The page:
* Error output from Fortran code is ugly.  Something should be done to
    make it look better.

  * It would be nice if output from the Fortran routines could be
    passed through the pager.

  * Attempt to recognize common subexpressions in the parser.

  * Consider making it possible to specify an empty matrix with a
    syntax like [](e1, e2).  Of course at least one of the expressions
    must be zero...

  * Is Matrix::fortran_vec() really necessary?

  * Add a command that works like bash's `builtin' command.

  * It would be nice to have an interactive debugger.

  * Rewrite whos and the symbol_record_info class.  Write a built-in
    function that gives all the basic information, then write who and
    whos as M-files.

  * On systems that support matherr(), make it possible for users to
    enable the printing of warning messages.

  * Make it possible to mark variables and functions as read-only.

  * Make it possible to write a function that gets a reference to a
    matrix in memory and change one or more elements without
    generating a second copy of the data.

  * Use nanosleep instead of usleep if it is available?  Apparently
    nanosleep is to be preferred over usleep on Solaris systems.


  * Add an option to allow saving input from script files in the
    history list.

  * The history command should accept two numeric arguments to
    indicate a range of history entries to display, save or read.

  * Avoid writing the history file if the history list has not

  * Avoid permission errors if the history file cannot be opened for

  * Fix history problems -- core dump if multiple processes are
    writing to the same history file?

Configuration and Installation:

  * Add an --enable-pathsearch option to configure to make it possible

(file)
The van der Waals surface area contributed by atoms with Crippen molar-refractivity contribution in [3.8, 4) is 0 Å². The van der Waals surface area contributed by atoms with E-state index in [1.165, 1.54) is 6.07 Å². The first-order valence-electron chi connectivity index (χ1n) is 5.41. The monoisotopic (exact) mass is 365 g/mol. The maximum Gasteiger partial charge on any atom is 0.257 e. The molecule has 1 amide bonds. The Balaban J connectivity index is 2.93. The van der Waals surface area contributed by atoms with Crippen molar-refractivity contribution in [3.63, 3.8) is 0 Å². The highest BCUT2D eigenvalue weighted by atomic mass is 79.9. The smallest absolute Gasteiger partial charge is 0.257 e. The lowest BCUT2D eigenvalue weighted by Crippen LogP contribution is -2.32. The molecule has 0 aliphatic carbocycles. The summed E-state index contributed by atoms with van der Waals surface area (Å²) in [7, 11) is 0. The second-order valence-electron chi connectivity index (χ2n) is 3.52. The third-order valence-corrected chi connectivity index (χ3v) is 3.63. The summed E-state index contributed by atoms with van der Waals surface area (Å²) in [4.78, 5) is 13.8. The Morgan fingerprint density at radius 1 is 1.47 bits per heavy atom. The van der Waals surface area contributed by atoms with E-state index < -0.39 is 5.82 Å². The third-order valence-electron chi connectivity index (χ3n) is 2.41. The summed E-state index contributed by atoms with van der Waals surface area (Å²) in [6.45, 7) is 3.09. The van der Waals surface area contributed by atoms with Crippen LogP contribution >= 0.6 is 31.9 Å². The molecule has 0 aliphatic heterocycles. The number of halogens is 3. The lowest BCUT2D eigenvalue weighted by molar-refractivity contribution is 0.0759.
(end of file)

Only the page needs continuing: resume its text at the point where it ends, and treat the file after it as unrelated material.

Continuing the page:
to configure and run without kpathsea. 

  * Makefile changes:
      -- eliminate for loops
      -- define shell commands or eliminate them
      -- verify distclean
      -- consolidate targets

  * Make it possible to configure so that installed binaries and
    shared libraries are stripped.

  * Create a docs-only distribution?

Documentation and On-Line Help:

  * Document new features.
      -- history-search-{back,for}ward.
      -- Other stuff mentioned in the NEWS file.

  * Improve the Texinfo Documentation for the interpreter.  It would
    be useful to have lots more examples, to not have so many forward
    references, and to not have very many simple lists of functions.

  * The docs should mention something about efficiency and that using
    array operations is almost always a good idea for speed.

  * Texinfo documentation for the C++ classes.

  * Make index entries more consistent to improve behavior of `help -i'.

  * Make `help -i' try to find a whole word match first.

  * Clean up help stuff.

  * Demo files.

  * As the number of m-files with octave grows perhaps a 'Contents.m'
    file for each toolbox (directory) would be appropriate so one
    knows exactly what functions are in a toolbox with a quick look.
    It would be best to generate information for each function directly
    from the M-files, so that the information doesn't have to be
    duplicated, and will remain current if the M-files change.  It
    would also be best to do as much of this as possible in an M-file,
    though I wouldn't mind adding some basic support for listing the
    names of all the directories in the load path, and the names of all
    the M-files in a given directory if that is needed.

    Also make it possible to recursively search for Contents files:

      help dir        -- Contents from dir
      help dir//      -- Contents from dir and all its subdirectories
      help dir1/dir2  -- Contents from dir2 which is under dir1


  * Improved set of tests:

      -- Tests for various functions.  Would be nice to have a test file
	 corresponding to every function.

      -- Tests for element by element operators: